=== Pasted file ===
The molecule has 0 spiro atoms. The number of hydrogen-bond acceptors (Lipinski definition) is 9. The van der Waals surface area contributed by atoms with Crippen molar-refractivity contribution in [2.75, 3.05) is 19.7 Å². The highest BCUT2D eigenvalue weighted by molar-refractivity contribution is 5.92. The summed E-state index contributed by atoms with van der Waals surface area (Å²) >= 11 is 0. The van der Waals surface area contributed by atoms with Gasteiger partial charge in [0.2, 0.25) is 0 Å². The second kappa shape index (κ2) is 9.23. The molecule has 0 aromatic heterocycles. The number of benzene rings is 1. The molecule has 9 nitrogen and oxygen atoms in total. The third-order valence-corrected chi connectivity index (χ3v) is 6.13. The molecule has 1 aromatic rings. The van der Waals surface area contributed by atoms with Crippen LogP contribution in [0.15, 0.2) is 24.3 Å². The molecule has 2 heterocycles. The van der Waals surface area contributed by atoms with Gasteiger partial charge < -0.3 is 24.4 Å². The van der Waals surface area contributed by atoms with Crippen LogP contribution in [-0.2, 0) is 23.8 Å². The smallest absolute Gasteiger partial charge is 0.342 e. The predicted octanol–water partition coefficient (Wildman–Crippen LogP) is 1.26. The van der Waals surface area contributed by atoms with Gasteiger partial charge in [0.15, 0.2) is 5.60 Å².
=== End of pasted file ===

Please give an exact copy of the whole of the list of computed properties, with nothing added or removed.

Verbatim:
The molecule has 0 spiro atoms. The number of hydrogen-bond acceptors (Lipinski definition) is 9. The van der Waals surface area contributed by atoms with Crippen molar-refractivity contribution in [2.75, 3.05) is 19.7 Å². The highest BCUT2D eigenvalue weighted by molar-refractivity contribution is 5.92. The summed E-state index contributed by atoms with van der Waals surface area (Å²) >= 11 is 0. The van der Waals surface area contributed by atoms with Gasteiger partial charge in [0.2, 0.25) is 0 Å². The second kappa shape index (κ2) is 9.23. The molecule has 0 aromatic heterocycles. The number of benzene rings is 1. The molecule has 9 nitrogen and oxygen atoms in total. The third-order valence-corrected chi connectivity index (χ3v) is 6.13. The molecule has 1 aromatic rings. The van der Waals surface area contributed by atoms with Crippen LogP contribution in [0.15, 0.2) is 24.3 Å². The molecule has 2 heterocycles. The van der Waals surface area contributed by atoms with Gasteiger partial charge < -0.3 is 24.4 Å². The van der Waals surface area contributed by atoms with Crippen LogP contribution in [-0.2, 0) is 23.8 Å². The smallest absolute Gasteiger partial charge is 0.342 e. The predicted octanol–water partition coefficient (Wildman–Crippen LogP) is 1.26. The van der Waals surface area contributed by atoms with Gasteiger partial charge in [0.15, 0.2) is 5.60 Å².